Hurricane watch means more with their son in harm's way
By Ronald MacArthur
All of us have been transfixed to the television over the past week watching the horrors unfold following the aftermath of Hurricane Katrina. We were also watching as the storm exploded from a category one to a category five hurricane as it bore down on the Gulf Coast.
Rob and Stephanie Perciful of Bridgeville were keeping an anxious eye on the powerful storm as it approached the gulf region the weekend of Aug. 27-28 because their son, Andrew, lives in New Orleans. They were also making many hourly phone calls to their son as the storm intensified and focused in on the New Orleans area as ground zero.
According to Rob, his son left his apartment on Sunday and it took him five hours to drive 12 miles in the massive traffic jam caused by the evacuation to the north. His apartment, which is located about one-quarter of a mile from Lake Pontchartrain, is now under about 15 feet of water.
"He left and headed to Birmingham, Ala. and when he got there, we called him and told him to stay put," Rob said.
But by the time they called, Andrew had already left and was headed east to Ft. Lauderdale, Fla. to stay with another Seaford graduate, Matt Morris, who is attending the University of North Florida. He stayed with relatives, visited a few other classmates at colleges in the South and was due to arrive home this week.
"It's good that he didn't listen to us because there were tornado warnings all over the Birmingham area and he really got out just in the nick of time," Rob said.
Andrew, a 2004 Seaford High School graduate, was set to attend his first year at the Culinary Institute of New Orleans starting on Sept. 6. The school is located in the Garden District on Jackson Avenue, one of the areas hit by flooding. He works at the English Turn Country Club in New Orleans.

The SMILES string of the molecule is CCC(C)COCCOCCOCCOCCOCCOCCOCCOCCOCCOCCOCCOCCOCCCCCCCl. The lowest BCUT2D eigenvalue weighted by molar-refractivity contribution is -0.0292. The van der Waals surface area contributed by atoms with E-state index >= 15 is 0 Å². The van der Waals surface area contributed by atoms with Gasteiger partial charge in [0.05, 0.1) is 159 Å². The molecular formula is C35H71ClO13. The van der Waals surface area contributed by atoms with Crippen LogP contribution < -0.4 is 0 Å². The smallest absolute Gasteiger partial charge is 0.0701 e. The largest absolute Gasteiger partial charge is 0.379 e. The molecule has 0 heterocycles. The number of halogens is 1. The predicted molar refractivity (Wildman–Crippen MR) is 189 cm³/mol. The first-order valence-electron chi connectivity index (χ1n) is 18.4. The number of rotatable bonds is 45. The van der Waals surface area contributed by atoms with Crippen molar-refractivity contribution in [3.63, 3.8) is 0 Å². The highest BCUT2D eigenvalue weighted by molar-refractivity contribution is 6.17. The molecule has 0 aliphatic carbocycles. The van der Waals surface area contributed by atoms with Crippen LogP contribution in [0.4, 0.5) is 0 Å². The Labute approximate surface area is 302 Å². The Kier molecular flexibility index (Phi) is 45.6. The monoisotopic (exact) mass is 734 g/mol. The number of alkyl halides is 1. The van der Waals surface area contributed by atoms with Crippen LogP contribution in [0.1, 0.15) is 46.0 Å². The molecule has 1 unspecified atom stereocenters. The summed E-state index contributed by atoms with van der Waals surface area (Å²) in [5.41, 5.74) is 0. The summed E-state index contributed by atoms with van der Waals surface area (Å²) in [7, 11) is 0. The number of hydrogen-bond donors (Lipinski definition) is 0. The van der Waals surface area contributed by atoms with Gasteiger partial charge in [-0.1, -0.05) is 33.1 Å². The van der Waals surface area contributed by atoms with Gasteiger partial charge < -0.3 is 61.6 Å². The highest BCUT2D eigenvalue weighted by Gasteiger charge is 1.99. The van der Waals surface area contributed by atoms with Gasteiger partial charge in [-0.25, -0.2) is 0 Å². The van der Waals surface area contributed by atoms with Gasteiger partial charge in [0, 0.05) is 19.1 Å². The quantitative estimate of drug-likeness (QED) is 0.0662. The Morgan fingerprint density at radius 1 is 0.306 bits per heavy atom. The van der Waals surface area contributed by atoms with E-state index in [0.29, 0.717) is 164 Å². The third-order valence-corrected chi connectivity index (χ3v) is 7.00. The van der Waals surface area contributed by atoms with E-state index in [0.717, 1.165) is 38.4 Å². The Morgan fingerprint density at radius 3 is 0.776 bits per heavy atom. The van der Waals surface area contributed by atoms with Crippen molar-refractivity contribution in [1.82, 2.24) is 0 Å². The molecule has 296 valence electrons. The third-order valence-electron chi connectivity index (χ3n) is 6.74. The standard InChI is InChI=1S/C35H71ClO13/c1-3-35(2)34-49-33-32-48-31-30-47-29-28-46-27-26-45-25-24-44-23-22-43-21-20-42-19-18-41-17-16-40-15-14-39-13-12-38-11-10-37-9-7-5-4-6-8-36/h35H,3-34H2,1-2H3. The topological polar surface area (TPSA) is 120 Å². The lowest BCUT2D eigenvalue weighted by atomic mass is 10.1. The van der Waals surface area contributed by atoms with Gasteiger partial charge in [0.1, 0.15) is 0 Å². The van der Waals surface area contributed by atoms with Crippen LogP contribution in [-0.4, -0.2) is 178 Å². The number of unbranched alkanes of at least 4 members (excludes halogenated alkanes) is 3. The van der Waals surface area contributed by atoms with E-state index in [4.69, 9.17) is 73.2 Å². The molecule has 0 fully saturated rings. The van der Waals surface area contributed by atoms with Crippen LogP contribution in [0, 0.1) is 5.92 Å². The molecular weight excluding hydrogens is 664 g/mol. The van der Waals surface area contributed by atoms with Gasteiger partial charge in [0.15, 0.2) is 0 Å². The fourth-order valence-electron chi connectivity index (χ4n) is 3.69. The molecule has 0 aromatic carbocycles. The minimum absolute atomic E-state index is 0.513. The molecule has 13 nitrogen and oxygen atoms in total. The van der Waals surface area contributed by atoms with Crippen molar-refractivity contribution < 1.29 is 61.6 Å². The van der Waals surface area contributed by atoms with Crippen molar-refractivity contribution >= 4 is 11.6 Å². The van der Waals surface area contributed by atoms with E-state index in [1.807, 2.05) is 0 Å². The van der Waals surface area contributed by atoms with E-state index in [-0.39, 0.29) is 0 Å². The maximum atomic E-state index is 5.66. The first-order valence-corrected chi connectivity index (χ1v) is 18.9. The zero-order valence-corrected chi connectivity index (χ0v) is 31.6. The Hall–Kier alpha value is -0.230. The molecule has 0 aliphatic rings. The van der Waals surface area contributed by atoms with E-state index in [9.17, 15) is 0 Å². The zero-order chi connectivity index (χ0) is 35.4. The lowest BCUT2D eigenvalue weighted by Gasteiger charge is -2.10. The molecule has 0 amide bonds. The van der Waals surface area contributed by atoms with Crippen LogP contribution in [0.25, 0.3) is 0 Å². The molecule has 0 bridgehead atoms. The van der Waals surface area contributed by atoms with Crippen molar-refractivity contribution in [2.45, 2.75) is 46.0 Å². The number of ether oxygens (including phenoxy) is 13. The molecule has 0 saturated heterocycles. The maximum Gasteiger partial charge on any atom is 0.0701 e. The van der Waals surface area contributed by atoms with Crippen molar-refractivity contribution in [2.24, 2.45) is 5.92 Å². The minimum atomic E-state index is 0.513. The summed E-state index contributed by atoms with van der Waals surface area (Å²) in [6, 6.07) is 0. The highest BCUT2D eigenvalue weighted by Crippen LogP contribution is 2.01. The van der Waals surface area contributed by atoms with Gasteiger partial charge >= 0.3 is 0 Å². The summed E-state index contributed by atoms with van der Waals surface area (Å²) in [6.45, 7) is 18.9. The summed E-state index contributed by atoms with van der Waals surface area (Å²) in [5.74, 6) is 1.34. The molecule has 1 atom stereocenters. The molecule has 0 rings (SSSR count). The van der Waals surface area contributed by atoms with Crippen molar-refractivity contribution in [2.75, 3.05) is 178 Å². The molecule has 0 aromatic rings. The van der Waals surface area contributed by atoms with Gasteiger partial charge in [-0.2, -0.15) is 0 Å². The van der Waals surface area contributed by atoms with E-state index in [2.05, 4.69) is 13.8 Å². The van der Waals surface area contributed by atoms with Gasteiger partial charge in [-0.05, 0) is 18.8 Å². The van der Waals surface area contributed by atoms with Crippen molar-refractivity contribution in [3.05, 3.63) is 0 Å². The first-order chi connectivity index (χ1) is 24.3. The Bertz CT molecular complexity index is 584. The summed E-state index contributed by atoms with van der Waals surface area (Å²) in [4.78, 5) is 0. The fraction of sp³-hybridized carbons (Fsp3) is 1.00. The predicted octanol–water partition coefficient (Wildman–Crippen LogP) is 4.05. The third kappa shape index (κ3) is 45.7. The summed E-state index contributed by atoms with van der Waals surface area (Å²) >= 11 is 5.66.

Rob said that he wanted his son to come home because there is no way of knowing when the school will be open for classes, but his son has other plans. "He wants to get back to New Orleans because he has friends who didn't get out and he wants to go back and help," he said.
He talked about one couple who have a week-old baby who didn't leave the city. "And he hasn't heard from them and can't get up with them," Rob said. "But with a total city evacuation and roads closed, there is no way he can get anywhere near New Orleans."
As it turns out, they will both be returning to the area - as Red Cross volunteers.
After talking, the father and son decided they needed to do more than talk about the situation. They are joining the relief effort as Red Cross volunteers. "Andrew had some buddies who didn't get out," Rob said. "We feel we need to do something."
They will report for training in Wilmington on Friday and he said he will find out when they will be transported south for their three-week tour of duty to help with the relief effort.
Rob, who is a veteran teacher at Seaford High School, said that he has never missed more than two days in a row in his entire teaching career. "But I have 78 sick days and the district is going to let me use some of those," he said. Rob said that the family has made several trips to New Orleans over the past two years and they have really grown to love the city. He said that the disaster is terrible. "It's a vision of hell."
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